Turning again to FIG. 6, the arrangement is quite similar to that of FIG. 5 and like reference numbers generally are used. An upper or "front" retaining block 50 of metal serves as a power bus, a lower or "rear" retaining block 51 of metal serves as a ground bus. The blocks 50 and 51 are like blocks 50 and 51 of FIG. 5. The circuit board 57 includes contact pins like those of the circuit board in FIG. 5, and includes ground pins 56a, power pins 56b, and signal pins 56c. Also shown are gound plugs 60 which are insulated from block 50 and which hook the board pins 56ato the ground bus 51; and coax connectors or plugs 64 which connect the shield of the coax cable 65 to the ground bus 51 and connect the center conductor of the coax cable 65 through a socket 67 to the appropriate associated board pin 56. The coax connectors may be like those shown in FIG. 4B. Additionally, a power contact 70 is provided which may be in the form of a metal retaining spring pressed into the power bus 50. The contact 70 electrically connects a power pin 56b of the board 57 to the power bus 50 and to a power plug 62 which is insulated from the ground bus 51. This differs from the arrangement of FIG. 5 wherein the power plug 62 is insulated from both blocks 50 and 51. Also, the two blocks 50 and 51 are not direct current coupled, as with connector blocks 2 and 20 of FIG. 3 and blocks 30b and 31 of FIG. 4.

The arrangement of FIG. 6 involves the use of the front block 50 as the power bus in conjunction with one or more contacts 70 pressed into the block 50, and allows the elimination of some parts, saves space, and saves the labor involved in installing the eliminated parts. A further advantage is that the two buses 50 and 51 have a large amount of capacitive coupling between the adjacent faces of the buses 50-51. This large capacitive coupling results from the close proximity at 72 of the face over a large area (for example, 2 1/2 × 7 inches), and preferably a layer (for example 0.003 to 0.005 inch) of insulation material, such as polymide (sold by du Pont under the name Kapton), at 72 between the blocks 50 and 51. The resulting electrical capacity is great enough to act as an a.c. short circuit between blocks 50 and 51 for high frequency signals. Not only does this minimize noise on the power bus 50, but also allows a.c. shield signals to travel to the power bus 50 from the ground bus 51 as indicated by dashed lines 78 in FIG. 6. Once such signals are on the power bus 50, they can go to the ground plane of the circuit board 57 through the contacts 70 and the power pins 56b, and through the capacitive coupling that exists on the circuit board 57 between the ground and power planes thereof.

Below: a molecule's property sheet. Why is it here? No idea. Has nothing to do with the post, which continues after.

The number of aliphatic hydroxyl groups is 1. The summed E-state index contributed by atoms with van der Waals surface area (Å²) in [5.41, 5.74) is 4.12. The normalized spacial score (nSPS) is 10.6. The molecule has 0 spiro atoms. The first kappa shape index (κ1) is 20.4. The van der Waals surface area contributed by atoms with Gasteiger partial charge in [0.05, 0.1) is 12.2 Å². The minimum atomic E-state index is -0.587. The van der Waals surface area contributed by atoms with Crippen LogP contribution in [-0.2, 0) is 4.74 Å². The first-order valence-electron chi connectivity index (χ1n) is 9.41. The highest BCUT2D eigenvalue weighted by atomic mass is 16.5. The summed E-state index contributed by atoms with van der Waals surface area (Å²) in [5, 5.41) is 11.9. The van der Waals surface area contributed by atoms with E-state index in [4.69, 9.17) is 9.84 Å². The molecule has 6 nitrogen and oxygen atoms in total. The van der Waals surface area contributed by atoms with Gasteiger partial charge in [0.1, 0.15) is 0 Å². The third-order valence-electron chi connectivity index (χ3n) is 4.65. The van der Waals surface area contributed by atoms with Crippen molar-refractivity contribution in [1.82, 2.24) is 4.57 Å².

The ability of the a.c. shield signals to go to the board ground through the power pins 56b provides a new path for these signals in addition to that through the ground plug 60. This is beneficial because it is greatly desirable to have the shortest path possible for a.c. shield signals in order to minimize both the distance and inductance that they encounter in going from the coax cable shield to the circuit board ground plane. Short paths imply low inductance, and low inductance minimizes the impedance discontinuity between the cable shield and circuit board. Short paths also imply small loops for the return signals and thus, in turn, minimize inductively coupled crosstalk between any pair of signals going from the coax cable to the board. Minimizing these two characteristics is of value in certain electrical equipment where signal fidelity is of importance.

From the foregoing it will be apparent that new concepts in the electrical connector art have been presented. The concepts are related, one being the use of capacitive coupling along with direct current coupling, for simultaneously carrying shield signals and d.c. signals, and the other involving an arrangement for shortening the path for a.c. shield signals. The latter employs the bus and power distribution system for carrying the a.c. shield signal to the board ground plane to thereby shorten this signal path and attain the advantages noted.

The present embodiments of this invention are to be considered in all respects as illustrative and not restrictive, the scope of the invention being indicated by the appended claims rather than by the foregoing description, and all variations which come within the meaning and range of equivalence of the claims therefore are intended to be embraced therein.